The ecological argument is, at its core, a moral one—as I explain in more detail in a just-released manifesto replete with sidebars and graphics (“There’s No App for That: Technology and Morality in the Age of Climate Change, Overpopulation, and Biodiversity Loss”).  Any systems thinker who understands overshoot and prescribes powerdown as a treatment is effectively engaging in an intervention with an addictive behavior. Society is addicted to growth, and that’s having terrible consequences for the planet and, increasingly, for us as well. We have to change our collective and individual behavior and give up something we depend on—power over our environment. We must restrain ourselves, like an alcoholic foreswearing booze. That requires honesty and soul-searching.

In its early years the environmental movement made that moral argument, and it worked up to a point. Concern over rapid population growth led to family planning efforts around the world. Concern over biodiversity declines led to habitat protection. Concern over air and water pollution led to a slew of regulations. These efforts weren’t sufficient, but they showed that framing our systemic problem in moral terms could get at least some traction.

Why didn’t the environmental movement fully succeed? Some theorists now calling themselves “bright greens” or “eco-modernists” have abandoned the moral fight altogether. Their justification for doing so is that people want a vision of the future that’s cheery and that doesn’t require sacrifice. Now, they say, only a technological fix offers any hope. The essential point of this essay (and my manifesto) is simply that, even if the moral argument fails, a techno-fix won’t work either. A gargantuan investment in technology (whether next-generation nuclear power or solar radiation geo-engineering) is being billed as our last hope. But in reality it’s no hope at all.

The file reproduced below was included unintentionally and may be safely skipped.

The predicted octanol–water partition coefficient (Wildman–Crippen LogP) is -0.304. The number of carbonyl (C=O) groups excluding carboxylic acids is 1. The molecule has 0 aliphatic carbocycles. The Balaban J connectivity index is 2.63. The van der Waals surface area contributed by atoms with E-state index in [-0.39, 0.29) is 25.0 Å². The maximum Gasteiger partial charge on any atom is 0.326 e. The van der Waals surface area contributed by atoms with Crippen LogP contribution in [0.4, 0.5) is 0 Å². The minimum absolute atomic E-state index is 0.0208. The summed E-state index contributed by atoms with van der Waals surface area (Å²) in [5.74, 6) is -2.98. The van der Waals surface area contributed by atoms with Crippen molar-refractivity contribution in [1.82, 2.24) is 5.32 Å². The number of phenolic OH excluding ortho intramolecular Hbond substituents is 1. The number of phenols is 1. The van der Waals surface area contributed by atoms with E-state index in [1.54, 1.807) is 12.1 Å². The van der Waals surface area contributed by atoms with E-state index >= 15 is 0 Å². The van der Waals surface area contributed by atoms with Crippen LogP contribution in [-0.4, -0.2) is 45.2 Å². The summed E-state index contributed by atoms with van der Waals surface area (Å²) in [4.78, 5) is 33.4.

The reason for the failure thus far of the environmental movement wasn’t that it appealed to humanity’s moral sentiments—that was in fact the movement’s great strength. The effort fell short because it wasn’t able to alter industrial society’s central organizing principle, which is also its fatal flaw: its dogged pursuit of growth at all cost. Now we’re at the point where we must finally either succeed in overcoming growthism or face the failure not just of the environmental movement, but of civilization itself.

The good news is that systemic change is fractal in nature: it implies, indeed it requires, action at every level of society. We can start with our own individual choices and behavior; we can work within our communities. We needn’t wait for a cathartic global or national sea change. And even if our efforts cannot “save” consumerist industrial civilization, they could still succeed in planting the seeds of a regenerative human culture worthy of survival.

There’s more good news: once we humans choose to restrain our numbers and our rates of consumption, technology can assist our efforts. Machines can help us monitor our progress, and there are relatively simple technologies that can help deliver needed services with less energy usage and environmental damage. Some ways of deploying technology could even help us clean up the atmosphere and restore ecosystems.

But machines won’t make the key choices that will set us on a sustainable path. Systemic change driven by moral awakening: it’s not just our last hope; it’s the only real hope we’ve ever had.

Jun 222017